I’ve survived two rounds of layoffs but I’m worried about the next one. I don’t have a lot of interaction with my manager or any opportunity whatsoever to affect sales or cost savings. What can I do to help my chances of not being laid off this time? I am worried to death about losing my job.
It’s a horrible feeling, hoping the RIF sword passes overhead without touching you. It’s not healthy for you, physically or emotionally, to live like that. On top of that, there is no sure way to dodge a layoff. Meetings are taking place in conference rooms around the world, in Hong Kong and Philadelphia and Baton Rouge, that affect you and me and every other working person. It is pointless to fret and stress about the continual corporate machinations that go on around us. Praying that we aren’t affected by an unknown committee’s organizational decision is a hopeless, no-win proposition. Preparing for whatever may come down the pike is a much smarter and more empowered way to go.
I’d be kicked out of the imaginary Guild of Proactive Career Advisors if I coached you on how to survive a layoff. What’s so great about surviving a layoff, anyway? Any job security you will ever have, Jeremy, won’t come from any employer. You’ll carry it around with you, the way opera singers carry their instruments with them wherever they go. Our only job security these days is our own marketability. You won’t improve that by sticking around at the same job for another six months or two years, worrying yourself sick over impending layoffs or reorgs or what have you. You can own your career progress. In fact, you must!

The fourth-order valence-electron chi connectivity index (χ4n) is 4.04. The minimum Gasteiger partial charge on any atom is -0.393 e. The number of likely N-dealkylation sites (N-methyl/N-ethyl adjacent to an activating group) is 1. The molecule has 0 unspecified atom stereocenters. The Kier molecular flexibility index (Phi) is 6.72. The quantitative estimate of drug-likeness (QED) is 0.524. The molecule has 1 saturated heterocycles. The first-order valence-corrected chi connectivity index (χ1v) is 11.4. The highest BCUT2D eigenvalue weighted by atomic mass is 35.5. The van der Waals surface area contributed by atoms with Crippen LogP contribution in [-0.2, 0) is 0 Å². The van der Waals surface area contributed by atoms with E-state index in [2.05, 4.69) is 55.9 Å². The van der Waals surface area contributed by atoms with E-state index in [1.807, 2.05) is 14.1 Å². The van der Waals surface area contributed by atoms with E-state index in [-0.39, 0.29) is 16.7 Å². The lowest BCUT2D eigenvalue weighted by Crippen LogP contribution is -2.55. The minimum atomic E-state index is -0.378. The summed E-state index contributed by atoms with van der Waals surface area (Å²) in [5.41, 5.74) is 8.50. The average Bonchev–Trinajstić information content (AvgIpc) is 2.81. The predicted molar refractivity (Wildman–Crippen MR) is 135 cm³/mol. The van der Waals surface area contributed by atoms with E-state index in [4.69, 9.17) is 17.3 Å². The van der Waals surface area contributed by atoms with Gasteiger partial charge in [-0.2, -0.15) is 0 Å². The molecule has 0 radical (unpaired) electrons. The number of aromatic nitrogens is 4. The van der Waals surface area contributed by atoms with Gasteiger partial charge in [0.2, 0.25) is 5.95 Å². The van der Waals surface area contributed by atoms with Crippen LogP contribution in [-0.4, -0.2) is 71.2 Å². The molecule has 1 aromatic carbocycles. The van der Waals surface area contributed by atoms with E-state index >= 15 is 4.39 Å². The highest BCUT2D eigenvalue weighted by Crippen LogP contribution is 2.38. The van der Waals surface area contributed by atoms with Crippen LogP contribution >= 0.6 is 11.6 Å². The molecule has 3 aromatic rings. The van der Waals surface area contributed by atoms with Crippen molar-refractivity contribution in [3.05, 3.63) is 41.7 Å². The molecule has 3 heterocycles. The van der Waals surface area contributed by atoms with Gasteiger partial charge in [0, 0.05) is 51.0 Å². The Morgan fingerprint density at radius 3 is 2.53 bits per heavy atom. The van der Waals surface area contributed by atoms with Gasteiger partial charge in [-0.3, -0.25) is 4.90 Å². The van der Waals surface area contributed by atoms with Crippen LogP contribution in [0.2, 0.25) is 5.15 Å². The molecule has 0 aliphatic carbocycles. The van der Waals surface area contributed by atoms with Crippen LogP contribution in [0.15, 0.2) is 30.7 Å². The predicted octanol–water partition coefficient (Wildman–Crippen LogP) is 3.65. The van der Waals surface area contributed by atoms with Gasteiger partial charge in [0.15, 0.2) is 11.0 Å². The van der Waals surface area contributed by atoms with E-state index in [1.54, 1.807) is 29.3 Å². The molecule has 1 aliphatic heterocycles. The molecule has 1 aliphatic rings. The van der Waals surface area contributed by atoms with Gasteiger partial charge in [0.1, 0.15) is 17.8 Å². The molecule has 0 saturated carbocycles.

Get ready for the future, Jeremy, starting right now. You can begin by deciding what you’d do if you weren’t working at the current job. What are you really good at, and what do you love to do? You don’t have to stay in same function or industry you’re in right now. You get to decide. Once you’re clear on your strengths and the work you love, use career sites like Glassdoor.com, Indeed.com and SimplyHired.com to see which of your talents employers are most in need of right now. You’ll get a confidence boost just by reading the job boards. You don’t need this particular, current employer. There are zillions of employers who can use what you bring!
When we are jarred by an unexpected event like an impending headcount reduction, it’s easy to go into a reactive, panic mode. We think: I can’t lose this job! But people lose jobs every day, and they survive and then they thrive. You have a jump on the situation. You can get your job search engine up and running, right now, while you’re working.
Over the next week, get a great LinkedIn profile up, and then start networking like crazy. Get out for one coffee, breakfast or lunch meeting a week, minimum. Put together a strong, human-voiced resume that conveys your talents and your accomplishments. Your confidence will grow as you put your job-search toolkit together. Don’t hunker down and spend your emotional energy hoping for something (another layoff) not to happen. That’s a waste of precious career mojo that could be fueling your next career adventure.
Above all, Jeremy, if you happen to stick around in your current job, don’t go to sleep career-wise until the next layoffs happen. Spring into action, my friend. You’ve got the keys to the rest of your career, and no employer will ever care as much about your future as you do. Don’t leave your career in anyone’s hands except your own, from this minute forward.